First-Round Knockouts Turn Stanley Cup Playoffs Upside Down

There wasn't much sense to the opening round but this is the NHL playoffs, where anything is possible.
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WASHINGTON, D.C. — It was like the hockey gods couldn’t bear to witness their handiwork end just yet, as though they wanted to milk every last drop of drama from this bonkers opening round of the Stanley Cup playoffs. Or perhaps they have just been drunk since the first puck dropped and lost interest altogether. It makes about as much sense as what actually happened.

Consider: When the clock struck midnight on April 25, all four divisional winners had been sent packing this early for the first time in NHL history. It started with Columbus’ stunning sweep of the Lightning, runaway title favorites and owners a record-tying 62-win regular season. Next came Colorado, dousing Western Conference–leading Calgary in five games on the shoulders of center Nathan MacKinnon, and later Dallas, exposing the Predators as paper tigers with stingy defense and top-heavy offense under rookie coach Jim Montgomery. 

The latest and last goliath to fall was defending-champion Washington, which coughed up its crown in double overtime against visiting Carolina on Wednesday night, 4–3, less than 24 hours after San Jose eliminated Vegas in a tell-your-grandkids kind of Game 7, which mercifully only required a single sudden-death period. “Crazy playoffs, right?” said Hurricanes captain Justin Williams, who earned the primary assist on Brock McGinn’s series-clinching redirection. “Everyone says you just get in, just get invited to the dance, and it’s anyone’s game.”

Indeed, take a look at those teams still boogying now. The Islanders are well-rested after a clinical sweep of Pittsburgh, not to mention relishing the schadenfreude from Boston’s elimination of Toronto (and, let’s be honest, specifically John Tavares). Rearmed with mercenary rentals Matt Duchene and Ryan Dzingel, the eighth-seeded Blue Jackets have similarly enjoyed the benefit of relaxation before facing the Bruins, another team coming off a seven-game marathon. The Hurricanes, meanwhile, stormed and surged to their first series win since ‘08–09—against Alex Ovechkin and company, no less.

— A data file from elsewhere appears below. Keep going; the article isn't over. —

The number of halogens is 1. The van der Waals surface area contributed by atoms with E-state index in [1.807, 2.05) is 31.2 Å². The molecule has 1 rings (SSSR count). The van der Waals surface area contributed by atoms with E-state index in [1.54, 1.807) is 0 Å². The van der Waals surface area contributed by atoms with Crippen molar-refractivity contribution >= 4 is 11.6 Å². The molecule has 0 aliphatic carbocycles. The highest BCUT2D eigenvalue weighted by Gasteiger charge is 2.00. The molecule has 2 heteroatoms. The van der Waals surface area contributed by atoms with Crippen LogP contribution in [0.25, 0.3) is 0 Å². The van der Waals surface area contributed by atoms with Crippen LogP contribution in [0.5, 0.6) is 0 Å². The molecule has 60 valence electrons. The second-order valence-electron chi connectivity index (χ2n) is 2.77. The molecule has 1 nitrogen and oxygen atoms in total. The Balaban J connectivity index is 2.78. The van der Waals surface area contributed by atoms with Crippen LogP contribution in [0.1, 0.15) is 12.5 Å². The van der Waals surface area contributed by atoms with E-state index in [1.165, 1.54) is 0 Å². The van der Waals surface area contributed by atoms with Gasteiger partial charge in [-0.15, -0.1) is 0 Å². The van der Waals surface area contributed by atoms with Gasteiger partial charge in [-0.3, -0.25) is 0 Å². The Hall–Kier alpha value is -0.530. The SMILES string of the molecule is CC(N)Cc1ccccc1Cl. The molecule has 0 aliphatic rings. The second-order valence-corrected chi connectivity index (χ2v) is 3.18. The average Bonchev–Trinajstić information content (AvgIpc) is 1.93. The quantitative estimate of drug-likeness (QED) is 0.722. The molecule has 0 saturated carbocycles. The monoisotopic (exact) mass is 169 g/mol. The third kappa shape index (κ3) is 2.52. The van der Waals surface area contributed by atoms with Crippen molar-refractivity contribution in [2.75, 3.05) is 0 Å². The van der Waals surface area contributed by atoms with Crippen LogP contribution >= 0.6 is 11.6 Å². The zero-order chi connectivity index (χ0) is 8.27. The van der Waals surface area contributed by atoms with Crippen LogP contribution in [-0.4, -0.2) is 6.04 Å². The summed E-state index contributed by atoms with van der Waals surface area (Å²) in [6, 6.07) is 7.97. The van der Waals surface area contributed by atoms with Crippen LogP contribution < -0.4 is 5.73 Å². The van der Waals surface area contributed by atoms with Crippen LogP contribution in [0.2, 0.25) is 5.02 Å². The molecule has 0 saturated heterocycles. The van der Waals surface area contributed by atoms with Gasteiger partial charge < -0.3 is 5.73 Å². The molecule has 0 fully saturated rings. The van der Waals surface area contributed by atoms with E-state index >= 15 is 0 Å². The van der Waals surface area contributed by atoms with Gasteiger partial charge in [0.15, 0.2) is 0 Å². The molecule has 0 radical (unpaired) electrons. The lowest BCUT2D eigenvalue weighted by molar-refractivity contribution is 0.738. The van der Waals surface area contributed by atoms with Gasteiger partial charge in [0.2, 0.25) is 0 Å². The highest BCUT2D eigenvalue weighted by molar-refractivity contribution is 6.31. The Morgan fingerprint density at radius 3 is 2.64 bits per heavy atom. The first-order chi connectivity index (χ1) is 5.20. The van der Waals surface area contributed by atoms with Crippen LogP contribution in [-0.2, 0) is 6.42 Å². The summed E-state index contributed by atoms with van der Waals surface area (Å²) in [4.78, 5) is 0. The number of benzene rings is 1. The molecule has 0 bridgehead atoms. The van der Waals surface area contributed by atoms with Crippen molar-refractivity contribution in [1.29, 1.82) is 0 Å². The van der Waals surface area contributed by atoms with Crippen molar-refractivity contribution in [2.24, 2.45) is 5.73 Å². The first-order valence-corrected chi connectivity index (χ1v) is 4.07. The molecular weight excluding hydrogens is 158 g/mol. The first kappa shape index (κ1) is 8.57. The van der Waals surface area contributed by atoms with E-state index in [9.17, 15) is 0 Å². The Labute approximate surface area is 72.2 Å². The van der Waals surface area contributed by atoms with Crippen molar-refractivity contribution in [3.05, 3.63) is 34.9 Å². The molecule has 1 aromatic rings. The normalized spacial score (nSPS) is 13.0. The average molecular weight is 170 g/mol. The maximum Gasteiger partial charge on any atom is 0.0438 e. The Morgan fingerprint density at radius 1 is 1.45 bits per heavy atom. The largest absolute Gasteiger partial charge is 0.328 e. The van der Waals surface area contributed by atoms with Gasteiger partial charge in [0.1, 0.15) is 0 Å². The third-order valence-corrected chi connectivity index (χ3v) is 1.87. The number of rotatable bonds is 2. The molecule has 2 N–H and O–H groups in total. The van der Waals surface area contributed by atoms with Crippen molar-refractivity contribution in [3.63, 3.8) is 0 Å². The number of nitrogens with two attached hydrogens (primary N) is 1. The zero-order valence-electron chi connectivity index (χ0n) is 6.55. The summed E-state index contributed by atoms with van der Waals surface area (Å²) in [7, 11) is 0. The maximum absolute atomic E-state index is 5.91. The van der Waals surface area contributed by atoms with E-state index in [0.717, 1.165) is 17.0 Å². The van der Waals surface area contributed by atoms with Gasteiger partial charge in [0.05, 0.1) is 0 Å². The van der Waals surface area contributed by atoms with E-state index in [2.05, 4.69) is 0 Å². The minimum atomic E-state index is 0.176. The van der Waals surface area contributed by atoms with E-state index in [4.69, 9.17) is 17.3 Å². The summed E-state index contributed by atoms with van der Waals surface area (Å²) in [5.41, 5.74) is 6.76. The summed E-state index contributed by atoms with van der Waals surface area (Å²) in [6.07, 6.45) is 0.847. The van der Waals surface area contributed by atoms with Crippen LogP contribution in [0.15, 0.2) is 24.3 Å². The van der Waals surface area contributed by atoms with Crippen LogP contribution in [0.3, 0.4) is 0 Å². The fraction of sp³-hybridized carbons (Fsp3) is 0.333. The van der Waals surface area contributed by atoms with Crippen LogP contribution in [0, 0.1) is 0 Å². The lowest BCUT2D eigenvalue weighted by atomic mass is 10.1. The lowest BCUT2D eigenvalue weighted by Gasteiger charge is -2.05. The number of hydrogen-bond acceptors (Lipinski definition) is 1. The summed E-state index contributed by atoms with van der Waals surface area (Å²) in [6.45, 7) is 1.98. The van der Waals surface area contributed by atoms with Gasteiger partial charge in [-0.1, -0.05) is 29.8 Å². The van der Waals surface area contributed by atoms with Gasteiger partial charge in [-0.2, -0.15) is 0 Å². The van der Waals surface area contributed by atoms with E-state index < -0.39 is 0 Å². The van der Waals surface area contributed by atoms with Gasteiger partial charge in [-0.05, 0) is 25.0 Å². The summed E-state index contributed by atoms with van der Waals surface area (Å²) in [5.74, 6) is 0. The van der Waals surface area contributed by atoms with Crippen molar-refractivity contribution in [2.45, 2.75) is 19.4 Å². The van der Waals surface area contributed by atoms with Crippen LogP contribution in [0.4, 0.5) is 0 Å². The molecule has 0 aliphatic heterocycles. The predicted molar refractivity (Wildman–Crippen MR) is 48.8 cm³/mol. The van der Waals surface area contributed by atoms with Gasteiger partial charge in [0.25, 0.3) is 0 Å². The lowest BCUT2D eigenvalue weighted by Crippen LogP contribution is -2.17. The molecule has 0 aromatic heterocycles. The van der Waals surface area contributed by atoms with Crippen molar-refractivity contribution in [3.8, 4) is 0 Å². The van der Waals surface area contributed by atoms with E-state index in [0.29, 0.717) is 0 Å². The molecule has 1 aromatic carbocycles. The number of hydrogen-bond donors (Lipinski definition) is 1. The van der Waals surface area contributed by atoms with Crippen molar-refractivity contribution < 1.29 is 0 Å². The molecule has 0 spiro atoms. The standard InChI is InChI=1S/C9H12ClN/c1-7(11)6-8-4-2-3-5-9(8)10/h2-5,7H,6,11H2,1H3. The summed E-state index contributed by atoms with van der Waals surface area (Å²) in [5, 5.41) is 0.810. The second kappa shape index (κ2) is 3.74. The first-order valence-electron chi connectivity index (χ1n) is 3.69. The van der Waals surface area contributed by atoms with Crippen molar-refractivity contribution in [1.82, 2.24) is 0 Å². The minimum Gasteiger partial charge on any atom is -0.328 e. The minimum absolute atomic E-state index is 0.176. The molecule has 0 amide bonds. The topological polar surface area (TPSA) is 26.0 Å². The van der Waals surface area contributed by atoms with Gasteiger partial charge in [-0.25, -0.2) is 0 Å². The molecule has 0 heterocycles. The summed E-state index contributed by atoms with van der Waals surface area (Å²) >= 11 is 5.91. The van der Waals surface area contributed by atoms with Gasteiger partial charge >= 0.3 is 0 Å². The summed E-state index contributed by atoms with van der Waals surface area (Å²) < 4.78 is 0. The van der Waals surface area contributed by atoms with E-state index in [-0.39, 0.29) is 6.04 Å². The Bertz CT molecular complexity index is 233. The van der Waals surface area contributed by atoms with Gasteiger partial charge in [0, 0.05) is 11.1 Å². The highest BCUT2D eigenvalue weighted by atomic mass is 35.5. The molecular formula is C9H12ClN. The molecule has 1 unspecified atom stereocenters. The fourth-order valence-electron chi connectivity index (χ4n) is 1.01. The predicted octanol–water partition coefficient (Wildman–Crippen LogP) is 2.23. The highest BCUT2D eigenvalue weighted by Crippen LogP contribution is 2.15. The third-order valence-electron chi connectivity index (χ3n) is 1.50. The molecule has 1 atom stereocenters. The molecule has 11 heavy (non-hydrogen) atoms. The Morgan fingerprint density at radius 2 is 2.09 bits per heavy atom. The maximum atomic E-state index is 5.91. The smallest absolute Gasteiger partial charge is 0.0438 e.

“We weren’t relevant in any hockey circles, when people talk about championships and making playoffs,” Williams said, sitting inside the visiting locker room at Capital One Arena. “We were just afterthoughts. So we’ve had to earn our stripes this year. To get rewarded from hard work and belief, which is a huge thing, is very satisfying, very rewarding right now.”

Out west, the Blues have already become the first expansion-era club to win a playoff series after ranking last at any stage after New Years’ Day. Now they can reach a second conference finals in four seasons, provided rookie goalie Jordan Binnington has enough magic left to lift them past the Stars, whose CEO deemed it fitting to deride the play of centerpieces Jamie Benn and Tyler Seguin as “f------ horses---” only five months ago.

And how about the Sharks, who trailed 3–1 in their series against the Golden Knights and 3–0 in Game 7 before Cody Eakin’s instantly infamous (and dubious) cross-checking major helped breathe life back into the tank? “Enjoy tonight, back to work tomorrow,” San Jose center Joe Thornton told after Barclay Goodrow’s overtime winner on Tuesday. “Simple as that.”

There will be plenty of time to dissect the futures of those franchises imminently bound for the golf course. The 2017 Stanley Cup finalists, Nashville and Pittsburgh, each demonstrated a serious need for retooling, while the True North will once again finish 0-for-Canada with Calgary, Winnipeg and Toronto all gone before the calendar so much as flipped to May. And though television suits can hardly be salivating over the potential ratings for, say, Islanders-Hurricanes, the remaining field is the ultimate testament to NHL parity: Of the nine teams to hit 100 points in the regular season, just three—the Bruins, Islanders and Sharks—are still dancing.

“It sounds Pollyanna,” said Doc Emrick, the playoff voice for NBCSN, “but it’s just wonderful.”

Emrick was phoning from Boston, where he will handle play-by-play duties Thursday night for Game 1 of the Bruins–Blue Jackets series, the opening salvo of the second round. As usual, he had a story to share. Earlier that day Doc had been walking around the Faneuil Hall marketplace, not far from the famous Samuel Adams statue. “There was a guy, playing this very artistic jazz electric piano at a street corner,” Emrick says. “But instead of being out there with glasses and a beard, he’s decided that he can probably get a few more contributions in his jar, so he’s got this bear’s head on, and a light-brown bear suit, and he’s wearing a Bruins jersey.”

It was a weird sight to see on a weekday afternoon, Emrick admits. And yet, backdropped by this bonkers postseason, maybe the hockey gods just wanted to hear a grizzly play Gillespie before shutting down their first-round party. After all, it makes about as much sense as what actually happened.